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Member Since 12 Sep 2016
Offline Last Active Yesterday, 09:48 PM

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In Topic: Syntax for P4IGNORE entry to ignore symbolic link folders

17 January 2020 - 06:27 PM

The symlink's content should just be the link (i.e. the text of the path that the link points to).  By default, the filesystem will redirect file accesses to the path that the link points to (if you're on a platform that supports symlinks!), but if you tell Perforce that the file is a symlink, it should just operate on the link, not the underlying file, when you diff/edit/reconcile/sync/etc.

If you replace the symlink with the actual content of the file, it's not a symlink any more.  It sounds like you don't actually want to use the symlink type here (perhaps you're on a platform that doesn't support symlinks?), and should just reopen the file as text (p4 edit -t text includes.h) so that it can contain the actual content.

If you do want the file to be a symlink, you should revert your change (do "p4 clean includes.h" if you haven't opened the file, or "p4 revert" if you have).

In Topic: Syntax for P4IGNORE entry to ignore symbolic link folders

17 January 2020 - 03:41 PM

Does Perforce know that these are symlinks?  (Is the filetype "symlink" or "text"?)

C:\Perforce\test\types>p4 files ...
//stream/main/types/bar#1 - add change 126 (symlink)
//stream/main/types/foo#1 - add change 126 (text)

What does "p4 diff" at the command line show (just to rule out confusion in P4Merge -- I'm not sure if it's necessarily sensitive to filetypes)?

What if you do "p4 edit -t symlink (filename)" to explicitly open the file for edit as a symlink?

In Topic: P4Api client.GetFileMappings not returns leading minus/dash sign for branched...

16 January 2020 - 04:12 PM

View PostLubos Suk, on 16 January 2020 - 08:01 AM, said:

First but not last scenario is to Rename/Move Files.


This method accepts only FileSpec that first is current file and second is new filename/location.

Just pass the client path directly to the move command.

C:\Perforce\test\move>p4 edit foo
//stream/main/move/foo#1 - opened for edit

C:\Perforce\test\move>p4 move foo bar
//stream/main/move/bar#1 - moved from //stream/main/move/foo#1

I can't emphasize enough that in just about every situation Perforce will simply automatically translate client paths to depot paths.  That's the entire point of having a client view; it's not something that's there to make you do annoying extra steps.  :)  Any time you see a command that takes a "filespec", you SHOULD be able to pass either a depot path or a client path to it.

I think in the .NET context that looks something like this?  (I don't use C# at all so my syntax is probably wrong, I'm just looking at the docs)

MoveFiles(FileSpec(ClientPath("foo")), FileSpec(ClientPath("bar")))

i.e. when you build your FileSpec out of a PathSpec, use a ClientPath as the PathSpec instead of a DepotPath.

The same applies to, say, the "p4 add" command, where there is no depot file (so "p4 fstat" will return nothing); the server will use your client view to automatically translate the local path you give it into the appropriate depot path:

C:\Perforce\test\move>p4 add -n ola
//stream/main/move/ola#1 - opened for add

The only situations where you need to use fully qualified depot paths are the ones where there is no client mapping at all (in which case doing the stuff with "p4 where" will get you no result anyway) or where you need to override the client view (e.g. you have some tricky overlay mapping and you want to "p4 add" into an ambiguous non-default path -- your code doesn't handle that case either because it assumes that mappings are non-ambiguous).  Actually parsing client views is something that you should simply never need to do unless you're doing something VERY specialized (like trying to debug client views themselves, or write a UI for building client views, or something like that).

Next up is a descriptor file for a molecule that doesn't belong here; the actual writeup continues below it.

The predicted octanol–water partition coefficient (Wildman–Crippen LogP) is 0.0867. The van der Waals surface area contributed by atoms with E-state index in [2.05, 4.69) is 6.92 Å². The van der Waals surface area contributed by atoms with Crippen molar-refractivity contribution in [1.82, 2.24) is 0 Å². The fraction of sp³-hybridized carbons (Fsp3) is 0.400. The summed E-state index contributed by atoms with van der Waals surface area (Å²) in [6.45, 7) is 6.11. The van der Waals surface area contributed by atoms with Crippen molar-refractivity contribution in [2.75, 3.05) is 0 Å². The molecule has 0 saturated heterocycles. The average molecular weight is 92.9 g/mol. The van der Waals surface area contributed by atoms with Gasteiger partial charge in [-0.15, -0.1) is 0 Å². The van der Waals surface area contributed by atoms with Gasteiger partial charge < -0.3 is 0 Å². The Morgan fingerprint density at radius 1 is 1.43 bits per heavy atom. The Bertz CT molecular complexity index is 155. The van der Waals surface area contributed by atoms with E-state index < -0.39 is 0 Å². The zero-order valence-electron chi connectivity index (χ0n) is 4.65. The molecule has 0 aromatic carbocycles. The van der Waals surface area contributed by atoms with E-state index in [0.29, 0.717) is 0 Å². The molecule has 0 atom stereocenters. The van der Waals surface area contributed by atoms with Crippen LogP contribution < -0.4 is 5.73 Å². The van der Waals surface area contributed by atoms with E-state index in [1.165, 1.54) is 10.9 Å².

Note that when the server resolves a local path into a depot path, it will do things that your current approach isn't accounting for.  The client view might have changed since the file was synced (in which case the server will use the client sync records, aka the "have table", to figure out where the file came from), or there might be an overlay mapping (in which case there are multiple potential depot file mappings and the server will check all of them and return the first extant match).  It's much better to simply let the server handle this than to try to reverse-engineer it and slowly work your way through all the edge cases that Perforce's server engineers have already handled over the course of more than two decades.  :)

In Topic: Cannot delete changelist with 'phantom' shelved files

13 January 2020 - 04:18 PM

Worst case scenario, you could grep the checkpoint for that changelist number, find the db records that correspond to the shelved files, and apply a journal patch to zap 'em.

I've never heard of this "phantom shelf" scenario before, though.  I'd be interested in seeing the output from:

p4 describe CHANGE
p4 change -d CHANGE
p4 files @=CHANGE
p4 user -d -f USER

In Topic: p4 submit should not chown

09 January 2020 - 04:05 PM

I don't think there's an intentional chown happening; the files get edited by the +k expansion, which is automatically going to change the owner, right?  Perforce doesn't track individual file ownership (since it's not portable across clients) so there's no option to set a file as being owned by a specific user the way you can set "+w" or "+x".

If you have "+w" set I believe Perforce just won't touch the file permissions, so you could chmod the files to be owned by all users and then that'd stick.

The other option would be to have your script that manages these files grab the file ownership before it runs and then chown it back after it's done.